Microbiota in T-cell homeostasis and inflammatory diseases
(1) Lee N. & Kim W-U. (2017). Microbiota in T-cell homeostasis and inflammatory diseases. Experimental & Molecular Medicine, 49, e340; doi:10.1038/emm.2017.36. [Full text].


Architecture of the human interactome defines protein communities and disease networks
(1) Huttlin E.L. et al. (2017). Architecture of the human interactome defines protein communities and disease networks. Nature, 545(7655):505-509. [PMID:28514442].


Structural Basis for Apelin Control of the Human Apelin Receptor

Comments by Anthony Davenport, David Huggins, Janet Maguire, and Robert Glen

Activation of the apelin receptor by the peptides apelin or Elabela/Toddler mediates vasodilatation and positive inotropic effects in the adult cardiovascular system and knocking out the receptors results in failure of the heart to develop in developing embryos. To date, only a limited number of Family A structures (including opioid, endothelin ETB, and orexin OX1 and OX2) have been deduced using X-ray crystallography. Ma et al., (2017) have recently reported the 2.6-Å resolution crystal structure of human apelin (APJ) receptor in complex with a synthetic 17-amino-acid apelin analogue agonist. The authors identify a two-site ligand binding mode that has not been seen in previous solved Family A receptor structures. The structure is in reasonable agreement with studies using NMR (Langelaan et al 2013) and molecular dynamics simulations (Macaluso and Glen 2010, Yang et al, 2017) In addition, many of the key interfacial receptor:agonist residues identified from the crystal structure are in agreement with mutation data on apelin binding. Continue reading the full commentary on our blog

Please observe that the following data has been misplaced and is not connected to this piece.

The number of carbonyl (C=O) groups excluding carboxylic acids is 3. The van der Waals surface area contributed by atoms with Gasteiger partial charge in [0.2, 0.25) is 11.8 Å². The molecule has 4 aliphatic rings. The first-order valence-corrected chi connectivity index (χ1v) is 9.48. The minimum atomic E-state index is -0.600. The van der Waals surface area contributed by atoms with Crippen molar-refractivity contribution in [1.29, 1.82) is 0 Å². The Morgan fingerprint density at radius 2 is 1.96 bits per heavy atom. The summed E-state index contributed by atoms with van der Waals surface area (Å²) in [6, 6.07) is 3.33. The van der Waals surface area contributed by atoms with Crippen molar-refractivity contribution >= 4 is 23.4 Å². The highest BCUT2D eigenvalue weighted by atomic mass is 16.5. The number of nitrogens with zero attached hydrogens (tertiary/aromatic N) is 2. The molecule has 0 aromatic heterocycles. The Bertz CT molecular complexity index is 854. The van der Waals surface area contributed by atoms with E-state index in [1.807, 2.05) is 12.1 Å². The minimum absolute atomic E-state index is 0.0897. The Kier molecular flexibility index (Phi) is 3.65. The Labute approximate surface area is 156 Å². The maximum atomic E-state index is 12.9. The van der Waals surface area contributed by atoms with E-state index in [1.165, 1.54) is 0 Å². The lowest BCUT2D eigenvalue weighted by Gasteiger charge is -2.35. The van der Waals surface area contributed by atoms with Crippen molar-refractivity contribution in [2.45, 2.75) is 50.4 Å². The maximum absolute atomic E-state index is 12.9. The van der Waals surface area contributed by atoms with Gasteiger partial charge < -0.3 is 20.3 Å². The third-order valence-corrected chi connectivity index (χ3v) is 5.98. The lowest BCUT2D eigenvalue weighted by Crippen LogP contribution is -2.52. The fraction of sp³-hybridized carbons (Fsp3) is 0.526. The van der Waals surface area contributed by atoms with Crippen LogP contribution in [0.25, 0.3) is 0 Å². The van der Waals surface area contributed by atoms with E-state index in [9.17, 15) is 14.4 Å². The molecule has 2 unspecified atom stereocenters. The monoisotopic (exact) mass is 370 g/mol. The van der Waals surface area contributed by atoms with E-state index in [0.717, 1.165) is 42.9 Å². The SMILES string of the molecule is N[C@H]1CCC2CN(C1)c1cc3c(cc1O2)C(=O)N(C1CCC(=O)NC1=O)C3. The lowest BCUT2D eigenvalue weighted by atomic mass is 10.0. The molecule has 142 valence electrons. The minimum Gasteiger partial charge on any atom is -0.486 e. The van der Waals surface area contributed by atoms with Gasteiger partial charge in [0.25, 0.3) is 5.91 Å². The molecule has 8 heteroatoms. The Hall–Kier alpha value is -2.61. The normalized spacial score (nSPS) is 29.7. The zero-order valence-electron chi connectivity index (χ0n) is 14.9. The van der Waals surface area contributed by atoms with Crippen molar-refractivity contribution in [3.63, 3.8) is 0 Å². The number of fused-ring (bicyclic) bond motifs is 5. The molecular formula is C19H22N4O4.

(1) Ma Y et al. (2017). Structural Basis for Apelin Control of the Human Apelin Receptor. Structure, 6:858-866.e4. [PMID:28528775].


Cryo-EM structure of the activated GLP-1 receptor in complex with a G protein
(1) Zhang Y et al. (2017). Cryo-EM structure of the activated GLP-1 receptor in complex with a G protein. Nature, doi:10.1038/nature22394. [Epub ahead of print]. [Full text].


Crystal structure of a multi-domain human smoothened receptor in complex with a super stabilizing ligand

Comments by Shane C. Wright, Gunnar Schulte (Karolinska Institutet)

The recently published structure of a full-length SMO bound to the stabilizing compound TC114 builds on emerging concepts from earlier crystal structures of SMO and provides novel insight into how structural rearrangements of the CRD relative to the receptor core coordinate receptor activation while relating this to WNT receptors [1]. Read the full article on our blog

(1) Zhang X et al. (2017). Crystal structure of a multi-domain human smoothened receptor in complex with a super stabilizing ligand. Nat Commun., 8:15383. [PMID:28513578].